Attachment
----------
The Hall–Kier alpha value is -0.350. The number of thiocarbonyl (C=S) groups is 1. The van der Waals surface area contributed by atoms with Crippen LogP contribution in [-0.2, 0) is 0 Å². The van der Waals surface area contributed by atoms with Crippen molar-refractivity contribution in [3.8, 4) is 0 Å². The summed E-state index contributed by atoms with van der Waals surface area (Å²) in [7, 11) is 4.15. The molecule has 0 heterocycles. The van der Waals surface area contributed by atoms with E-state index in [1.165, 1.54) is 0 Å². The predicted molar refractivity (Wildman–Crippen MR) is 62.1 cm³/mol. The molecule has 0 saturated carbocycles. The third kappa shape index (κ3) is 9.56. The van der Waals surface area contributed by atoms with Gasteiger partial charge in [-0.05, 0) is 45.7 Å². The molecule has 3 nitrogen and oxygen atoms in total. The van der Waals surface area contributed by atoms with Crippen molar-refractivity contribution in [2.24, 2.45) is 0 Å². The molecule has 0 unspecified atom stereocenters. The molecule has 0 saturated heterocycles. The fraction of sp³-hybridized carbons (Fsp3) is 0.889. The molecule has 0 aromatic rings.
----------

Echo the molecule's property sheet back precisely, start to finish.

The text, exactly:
The Hall–Kier alpha value is -0.350. The number of thiocarbonyl (C=S) groups is 1. The van der Waals surface area contributed by atoms with Crippen LogP contribution in [-0.2, 0) is 0 Å². The van der Waals surface area contributed by atoms with Crippen molar-refractivity contribution in [3.8, 4) is 0 Å². The summed E-state index contributed by atoms with van der Waals surface area (Å²) in [7, 11) is 4.15. The molecule has 0 heterocycles. The van der Waals surface area contributed by atoms with E-state index in [1.165, 1.54) is 0 Å². The predicted molar refractivity (Wildman–Crippen MR) is 62.1 cm³/mol. The molecule has 0 saturated carbocycles. The third kappa shape index (κ3) is 9.56. The van der Waals surface area contributed by atoms with Gasteiger partial charge in [-0.05, 0) is 45.7 Å². The molecule has 3 nitrogen and oxygen atoms in total. The van der Waals surface area contributed by atoms with Crippen molar-refractivity contribution in [2.24, 2.45) is 0 Å². The molecule has 0 unspecified atom stereocenters. The molecule has 0 saturated heterocycles. The fraction of sp³-hybridized carbons (Fsp3) is 0.889. The molecule has 0 aromatic rings.